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The Eyes Have It: Iran's Health Minister Performs Surgery On Opposition Figures

By Golnaz Esfandiari, RFE/RL

In addition to working on Mehdi Karrubi, Health Minister Hassan Ghazizadeh Hashemi (above) also reportedly performed eye surgery on another outspoken critic of the Iranian regime, university professor Zahra Rahnavard.

Iran’s health minister has performed eye surgery on an opposition leader who has been under house arrest since 2011, the government critic’s son told RFE/RL.

Mohammad Taghi Karrubi, the London-based son of reformist cleric Mehdi Karrubi, said his father underwent a cataract operation this week in Tehran performed by Iranian Health Minister Hassan Ghazizadeh Hashemi.

The younger Karrubi told RFE/RL that Hashemi, an ophthalmologist, had examined his father's eyes in recent months and promised to provide a follow-up consultation to the opposition leader after the surgery.

Mehdi Karroubi
Mehdi Karrubi

The son said he did not want to read too much into the fact that a government minister personally treated his father, who remains under arrest for challenging the Islamic establishment in Iran.

“I see it more as [Hashemi’s] personal approach and personality,” he said in a telephone interview. “But the atmosphere inside Iran has also changed.”

Hashemi also reportedly performed eye surgery on another outspoken critic of the Iranian regime, university professor Zahra Rahnavard, who remains under house arrest together with her husband and fellow opposition leader, Mir Hossein Musavi.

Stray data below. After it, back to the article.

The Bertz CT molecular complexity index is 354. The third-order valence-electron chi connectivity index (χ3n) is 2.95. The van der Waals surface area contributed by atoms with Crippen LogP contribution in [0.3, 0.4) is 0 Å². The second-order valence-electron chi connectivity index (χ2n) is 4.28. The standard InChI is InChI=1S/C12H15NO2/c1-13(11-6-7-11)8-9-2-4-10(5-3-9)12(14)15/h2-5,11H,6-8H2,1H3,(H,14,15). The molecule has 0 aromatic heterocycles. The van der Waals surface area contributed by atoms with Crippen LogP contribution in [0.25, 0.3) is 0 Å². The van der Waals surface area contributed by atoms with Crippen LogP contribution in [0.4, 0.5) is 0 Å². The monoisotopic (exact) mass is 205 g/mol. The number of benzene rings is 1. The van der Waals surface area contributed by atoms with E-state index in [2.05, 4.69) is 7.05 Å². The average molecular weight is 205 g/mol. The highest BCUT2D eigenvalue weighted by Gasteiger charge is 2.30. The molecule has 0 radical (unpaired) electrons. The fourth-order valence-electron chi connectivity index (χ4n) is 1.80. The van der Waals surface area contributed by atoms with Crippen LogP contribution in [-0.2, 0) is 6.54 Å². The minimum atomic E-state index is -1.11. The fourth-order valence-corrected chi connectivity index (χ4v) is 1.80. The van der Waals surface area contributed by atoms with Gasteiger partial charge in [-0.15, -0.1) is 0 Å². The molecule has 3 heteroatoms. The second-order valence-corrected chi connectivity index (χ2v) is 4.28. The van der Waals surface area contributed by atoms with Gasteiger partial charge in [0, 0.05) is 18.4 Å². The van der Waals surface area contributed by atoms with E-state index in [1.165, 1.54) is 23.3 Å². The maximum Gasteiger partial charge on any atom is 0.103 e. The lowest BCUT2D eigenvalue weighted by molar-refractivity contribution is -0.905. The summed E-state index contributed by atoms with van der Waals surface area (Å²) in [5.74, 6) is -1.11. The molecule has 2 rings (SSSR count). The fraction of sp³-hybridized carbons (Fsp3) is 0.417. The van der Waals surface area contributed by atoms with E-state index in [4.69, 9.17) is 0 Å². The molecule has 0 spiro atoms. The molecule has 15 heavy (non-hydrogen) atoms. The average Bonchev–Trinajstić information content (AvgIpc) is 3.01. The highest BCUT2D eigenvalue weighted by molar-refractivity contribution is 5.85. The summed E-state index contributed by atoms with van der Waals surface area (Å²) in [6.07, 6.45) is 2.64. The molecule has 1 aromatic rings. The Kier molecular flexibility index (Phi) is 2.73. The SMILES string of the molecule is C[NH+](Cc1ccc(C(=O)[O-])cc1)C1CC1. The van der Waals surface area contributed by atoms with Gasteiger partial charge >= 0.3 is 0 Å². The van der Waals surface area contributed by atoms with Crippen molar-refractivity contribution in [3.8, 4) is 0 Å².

“Mother’s eye was operated by Dr. Hashemi; no one from the family was there with her,” the couple’s daughter, Narges Musavi, wrote in a May 29 post on her Instagram account.


On May 28, the opposition website Kalameh, which is close to Musavi, reported that Rahnavard’s eye surgery was performed by “a physician trusted by the government.”

Musavi, Rahnavard, and Karrubi were placed under house arrest in February 2011 after their calls for a demonstration in solidarity with large antigovernment street protests in Egypt and Tunisia. They have not yet been formally charged.

The three repeatedly challenged the Iranian establishment over the disputed 2009 reelection of former President Mahmud Ahmadinejad, and also criticized postelection human rights abuses.

During his election campaign, current Iranian President Hassan Rohani promised to work for the release of the three activists.

Iranian hard-liners have spoken out publicly against their possible release.

Copyright (c) 2015 RFE/RL, Inc. Reprinted with the permission of Radio Free Europe/Radio Liberty, 1201 Connecticut Ave., N.W. Washington DC 20036.

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